First days in Shepparton
I have now been in Shepparton three days and so much has happened since I arrived last Sunday evening.
The first thing that stuck me about Shepparton was the diversity of international cuisine, as there are many restaurants in town with all manner of foods – including Indian, Thai, Turkish, Chinese, and most interestingly Albanian. I was very surprised to learn that Albanian migrants have been in the region for several generations, mainly fruit farming (along with Italian migrants).
On Sunday evening, I met the other secondees and the Jawun organisers and went out to dinner at a yummy Indian restaurant where we got to know each other a little bit. There are five secondees on this rotation, all women and interestingly most of us are over 45 years of age. I am the only secondee from government, with the other women coming from the private sector.
Our accommodation is very comfortable and I am sharing with a lovely woman who specialises in risk assessment in the banking sector. I have my own tele hanging on the wall but so far I have been going to sleep early as I think my brain has been in information overload.
Monday was a busy day where we spent the morning undertaking an induction into the Jawun program. In the afternoon we went to a number of local Aboriginal organisations and met with some key people in the community. We didn’t visit all of the organisations that Jawun work with in the region, rather, we went to the places where we will be placed over the next 6 weeks.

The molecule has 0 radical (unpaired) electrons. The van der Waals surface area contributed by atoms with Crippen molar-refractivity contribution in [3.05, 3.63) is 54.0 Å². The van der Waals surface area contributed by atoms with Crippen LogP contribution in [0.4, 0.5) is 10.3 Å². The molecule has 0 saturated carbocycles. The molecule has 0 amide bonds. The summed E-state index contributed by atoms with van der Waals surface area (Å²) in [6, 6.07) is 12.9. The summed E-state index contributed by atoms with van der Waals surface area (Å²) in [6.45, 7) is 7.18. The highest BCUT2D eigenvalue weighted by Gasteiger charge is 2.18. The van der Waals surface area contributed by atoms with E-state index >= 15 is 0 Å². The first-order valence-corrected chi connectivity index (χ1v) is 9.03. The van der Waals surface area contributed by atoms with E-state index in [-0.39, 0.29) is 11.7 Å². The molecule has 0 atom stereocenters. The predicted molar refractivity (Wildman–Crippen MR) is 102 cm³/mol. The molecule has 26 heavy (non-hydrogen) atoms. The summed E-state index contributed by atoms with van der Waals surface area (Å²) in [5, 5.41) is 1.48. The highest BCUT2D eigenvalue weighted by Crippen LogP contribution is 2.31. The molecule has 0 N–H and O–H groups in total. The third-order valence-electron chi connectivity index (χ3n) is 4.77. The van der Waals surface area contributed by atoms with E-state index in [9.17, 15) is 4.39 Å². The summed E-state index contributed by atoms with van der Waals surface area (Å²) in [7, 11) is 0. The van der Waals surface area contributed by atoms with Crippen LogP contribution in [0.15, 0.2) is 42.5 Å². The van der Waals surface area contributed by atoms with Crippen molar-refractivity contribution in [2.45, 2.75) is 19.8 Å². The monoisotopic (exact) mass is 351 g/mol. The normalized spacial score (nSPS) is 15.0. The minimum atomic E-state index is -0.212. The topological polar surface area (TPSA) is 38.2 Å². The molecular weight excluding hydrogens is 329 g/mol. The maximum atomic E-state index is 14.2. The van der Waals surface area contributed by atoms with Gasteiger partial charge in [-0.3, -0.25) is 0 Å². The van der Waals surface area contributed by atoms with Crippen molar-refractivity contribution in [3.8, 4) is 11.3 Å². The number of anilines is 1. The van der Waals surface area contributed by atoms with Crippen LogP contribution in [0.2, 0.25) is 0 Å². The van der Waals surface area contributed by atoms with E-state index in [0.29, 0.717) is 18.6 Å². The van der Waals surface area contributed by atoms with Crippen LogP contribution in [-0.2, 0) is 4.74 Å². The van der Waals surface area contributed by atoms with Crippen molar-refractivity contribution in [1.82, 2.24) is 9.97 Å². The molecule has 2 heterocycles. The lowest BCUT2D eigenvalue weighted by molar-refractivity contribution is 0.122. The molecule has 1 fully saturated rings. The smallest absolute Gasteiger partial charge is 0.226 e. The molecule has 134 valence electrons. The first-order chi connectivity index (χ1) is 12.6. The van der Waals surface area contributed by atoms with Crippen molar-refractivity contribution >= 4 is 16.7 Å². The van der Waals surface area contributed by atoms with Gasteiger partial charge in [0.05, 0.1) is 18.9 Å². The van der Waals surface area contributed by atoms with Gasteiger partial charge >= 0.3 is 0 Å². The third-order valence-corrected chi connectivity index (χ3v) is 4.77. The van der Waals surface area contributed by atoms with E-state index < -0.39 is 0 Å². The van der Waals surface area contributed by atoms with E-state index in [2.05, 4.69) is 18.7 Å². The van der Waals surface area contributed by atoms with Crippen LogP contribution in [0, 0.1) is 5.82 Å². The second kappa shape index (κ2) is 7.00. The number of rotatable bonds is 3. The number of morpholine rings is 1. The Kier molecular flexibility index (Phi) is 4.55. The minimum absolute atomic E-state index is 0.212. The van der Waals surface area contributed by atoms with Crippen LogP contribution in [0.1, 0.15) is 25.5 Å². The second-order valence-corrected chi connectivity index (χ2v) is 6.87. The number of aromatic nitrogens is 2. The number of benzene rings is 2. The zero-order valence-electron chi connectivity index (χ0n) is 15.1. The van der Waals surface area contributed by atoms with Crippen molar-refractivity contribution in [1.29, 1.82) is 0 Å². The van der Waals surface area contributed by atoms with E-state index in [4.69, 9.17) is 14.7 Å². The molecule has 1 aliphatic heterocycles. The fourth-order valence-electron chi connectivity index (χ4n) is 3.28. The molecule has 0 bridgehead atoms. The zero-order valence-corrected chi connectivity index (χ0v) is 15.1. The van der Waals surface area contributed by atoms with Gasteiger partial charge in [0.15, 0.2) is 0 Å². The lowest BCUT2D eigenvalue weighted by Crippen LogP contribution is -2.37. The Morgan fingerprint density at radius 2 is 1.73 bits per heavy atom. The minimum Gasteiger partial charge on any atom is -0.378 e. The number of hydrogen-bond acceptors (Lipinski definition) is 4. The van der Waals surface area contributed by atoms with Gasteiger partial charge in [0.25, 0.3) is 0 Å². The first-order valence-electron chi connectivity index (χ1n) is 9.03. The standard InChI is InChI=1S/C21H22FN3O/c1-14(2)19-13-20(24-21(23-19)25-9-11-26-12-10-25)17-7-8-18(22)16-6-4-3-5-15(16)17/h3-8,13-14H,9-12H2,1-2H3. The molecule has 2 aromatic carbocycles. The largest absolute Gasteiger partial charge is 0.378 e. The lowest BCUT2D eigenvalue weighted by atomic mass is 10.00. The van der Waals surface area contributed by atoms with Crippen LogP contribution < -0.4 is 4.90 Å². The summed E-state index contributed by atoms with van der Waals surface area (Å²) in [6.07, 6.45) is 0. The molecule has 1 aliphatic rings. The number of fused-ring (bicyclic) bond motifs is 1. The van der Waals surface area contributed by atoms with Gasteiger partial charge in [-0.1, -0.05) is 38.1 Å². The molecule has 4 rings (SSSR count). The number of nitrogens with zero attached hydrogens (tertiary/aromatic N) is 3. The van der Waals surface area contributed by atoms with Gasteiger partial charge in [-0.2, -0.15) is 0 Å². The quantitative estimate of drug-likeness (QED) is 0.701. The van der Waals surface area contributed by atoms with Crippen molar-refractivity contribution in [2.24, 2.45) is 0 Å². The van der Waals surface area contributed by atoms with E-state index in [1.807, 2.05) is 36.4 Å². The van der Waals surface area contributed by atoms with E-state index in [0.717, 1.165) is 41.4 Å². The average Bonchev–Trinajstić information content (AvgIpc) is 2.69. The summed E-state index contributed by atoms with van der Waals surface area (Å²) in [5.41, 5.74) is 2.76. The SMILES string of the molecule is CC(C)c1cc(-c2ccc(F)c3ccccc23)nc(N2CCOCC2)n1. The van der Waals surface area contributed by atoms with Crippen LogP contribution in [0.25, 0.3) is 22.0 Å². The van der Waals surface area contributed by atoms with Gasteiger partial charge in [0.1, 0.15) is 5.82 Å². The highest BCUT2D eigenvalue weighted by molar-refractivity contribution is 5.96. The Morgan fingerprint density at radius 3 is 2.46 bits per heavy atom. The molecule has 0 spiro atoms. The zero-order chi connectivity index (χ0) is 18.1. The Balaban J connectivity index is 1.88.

Tuesday and today we have been settling in with our host organisations. There are two of us working with Yorta Yorta Nation Aboriginal Corporation, which is nice as I have someone to walk to work with and share insights. My co-worker comes from Brisbane so there is plenty to talk about on the way 🙂
Today we were very privileged to preview a documentary being produced for SBS about Yorta Yorta youth learning about country and culture. There was a very large focus on the significance of water to Yorta Yorta culture, and the stories shared by elders were really engaging. Some of the topics reminded me very much of my learnings from SCANZ2013, particularly in relation to caring for country and integrating Indigenous knowledge into finding solutions for the challenges that humanity face in regards to climate change and respecting our environment.
I miss home very much, especially my guys but time seems to be flying already and I hope to see them on the weekend – fingers crossed!